Decarbonised hydrogen

  • IOGP Europe has set out hydrogen policy recommendations that include “a technology-neutral approach to scaling up hydrogen, ensuring all low-carbon technologies can fulfil their potential.”[16]
  • In its 2022 response to the consultation on the EU’s Hydrogen and Decarbonised Gas Market package, IOGP stated that it welcomed the package as a “necessary framework to decarbonise the gas sector by accommodating renewable and low-carbon gases.”[17]
  • IOGP is a partner of Hydrogen4EU, which is a cross-sectoral research project aimed at assessing the contribution of low-carbon and renewable hydrogen in the EU’s energy transition.[18] [19]
  • IOGP is a founding member of Gas Naturally, which is calling for the EU to support the large-scale deployment of “clean hydrogen” using gas and carbon capture and storage.[20]

Natural ecosystems

  • In its 2022 response to the consultation on the EU’s Certification of carbon removals, IOGP stated support for a range of “carbon farming solutions enhancing ecosystem removals” and the need for monitoring, reporting and verification.[21]

Carbon capture and storage

  • IOGP has stated support for policy mechanisms to drive deployment of carbon capture and storage (CCS) at scale.[22] [23]
  • IOGP has established a Carbon Capture, Transportation, and Storage Committee (CCTS) that focuses on “accelerating the standardization of CCS to improve its cost, scheduling, and safety, thus enabling widespread implementation of CCS”.[24]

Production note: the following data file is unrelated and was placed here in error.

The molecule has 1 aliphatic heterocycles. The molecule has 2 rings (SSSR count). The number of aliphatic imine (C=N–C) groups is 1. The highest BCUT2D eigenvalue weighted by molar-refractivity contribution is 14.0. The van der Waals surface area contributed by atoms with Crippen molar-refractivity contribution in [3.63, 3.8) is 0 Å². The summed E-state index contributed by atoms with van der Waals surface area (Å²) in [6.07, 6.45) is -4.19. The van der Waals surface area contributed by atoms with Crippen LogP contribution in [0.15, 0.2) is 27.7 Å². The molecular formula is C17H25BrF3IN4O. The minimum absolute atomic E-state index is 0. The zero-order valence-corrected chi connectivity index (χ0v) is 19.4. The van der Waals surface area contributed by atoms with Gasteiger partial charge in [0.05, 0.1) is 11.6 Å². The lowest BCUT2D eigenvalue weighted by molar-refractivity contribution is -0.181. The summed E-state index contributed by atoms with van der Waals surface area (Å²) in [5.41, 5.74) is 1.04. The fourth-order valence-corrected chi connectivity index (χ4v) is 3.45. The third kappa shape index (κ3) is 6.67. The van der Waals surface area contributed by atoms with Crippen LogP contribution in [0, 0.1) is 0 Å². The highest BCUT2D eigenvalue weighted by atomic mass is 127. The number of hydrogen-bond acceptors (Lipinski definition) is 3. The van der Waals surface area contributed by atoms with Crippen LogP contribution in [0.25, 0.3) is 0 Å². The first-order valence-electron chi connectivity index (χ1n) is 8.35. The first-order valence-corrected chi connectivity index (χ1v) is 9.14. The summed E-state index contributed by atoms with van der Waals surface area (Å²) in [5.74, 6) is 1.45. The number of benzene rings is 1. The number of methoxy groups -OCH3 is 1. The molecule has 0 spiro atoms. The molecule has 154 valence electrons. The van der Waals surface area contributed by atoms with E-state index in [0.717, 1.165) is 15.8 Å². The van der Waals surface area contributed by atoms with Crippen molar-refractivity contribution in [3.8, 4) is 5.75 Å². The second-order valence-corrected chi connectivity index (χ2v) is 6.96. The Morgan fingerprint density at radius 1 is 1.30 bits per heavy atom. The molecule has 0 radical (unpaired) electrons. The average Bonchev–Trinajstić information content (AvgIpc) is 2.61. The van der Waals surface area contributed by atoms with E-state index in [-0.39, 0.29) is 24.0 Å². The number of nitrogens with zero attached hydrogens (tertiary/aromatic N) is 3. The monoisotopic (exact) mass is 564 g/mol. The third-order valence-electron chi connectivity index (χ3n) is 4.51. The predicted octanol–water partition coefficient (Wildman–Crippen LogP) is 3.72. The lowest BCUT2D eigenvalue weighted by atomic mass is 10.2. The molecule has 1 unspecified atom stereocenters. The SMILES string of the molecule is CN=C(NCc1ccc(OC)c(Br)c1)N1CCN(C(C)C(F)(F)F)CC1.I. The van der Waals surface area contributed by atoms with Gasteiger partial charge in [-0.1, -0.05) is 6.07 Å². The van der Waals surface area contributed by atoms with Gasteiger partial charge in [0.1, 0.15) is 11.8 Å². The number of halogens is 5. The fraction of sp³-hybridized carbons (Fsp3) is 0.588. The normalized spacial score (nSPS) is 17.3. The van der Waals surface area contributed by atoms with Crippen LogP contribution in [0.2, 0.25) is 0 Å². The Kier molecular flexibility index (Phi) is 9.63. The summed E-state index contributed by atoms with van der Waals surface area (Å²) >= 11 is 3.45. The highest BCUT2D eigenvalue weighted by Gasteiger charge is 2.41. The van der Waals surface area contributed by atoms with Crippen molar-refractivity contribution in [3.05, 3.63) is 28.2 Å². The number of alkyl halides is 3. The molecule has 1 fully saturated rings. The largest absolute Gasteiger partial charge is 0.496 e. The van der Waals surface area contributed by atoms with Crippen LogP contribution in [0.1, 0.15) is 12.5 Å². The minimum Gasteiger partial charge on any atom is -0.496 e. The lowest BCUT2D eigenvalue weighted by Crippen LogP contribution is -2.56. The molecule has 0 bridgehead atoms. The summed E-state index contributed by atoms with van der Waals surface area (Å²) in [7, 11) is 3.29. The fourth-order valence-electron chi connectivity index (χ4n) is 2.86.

• In 2022, IOGP called for a European ambition for CO2 storage capacity by 2050, and a European CCUS strategy to support such an ambition.[25]
  • In its 2022 response to the consultation on the EU’s Certification of carbon removals, IOGP stated that it is “key to have a comprehensive framework for CCS development in the EU and to create MRV rules from non-fossil source to make the CO2 stored accountable, also including geological storage of fossil CO2”.[26]

Environmental, social and governance (ESG) standards and benchmarks, sustainable finance taxonomies

  • IOGP supports “meaningful corporate reporting policies relating to the disclosure of non-financial information pertaining to sustainability issues” and aligned standards at European and international level.[27]
  • IOGP, in collaboration with Ipieca and API, produced Sustainability reporting guidance for the oil and gas industry in 2020, which references other reporting frameworks including the Task Force on Climate-related Financial Disclosures (TCFD), the International Organization for Standardization (ISO), the Global Reporting Initiative (GRI), and CDP frameworks.[28]
  • In its 2022 press release about the inclusion of gas in the Taxonomy Regulation, IOGP stated: “The European Commission should be commended for delivering a delegated act respecting the Taxonomy Regulation and provide for a transitionary and enabling role of natural gas related activities in the EU Taxonomy.” However it called for the technical criteria set for gas to be reviewed, stating that they were “extremely challenging given the current technological reality and risk including natural gas in name only.”[29]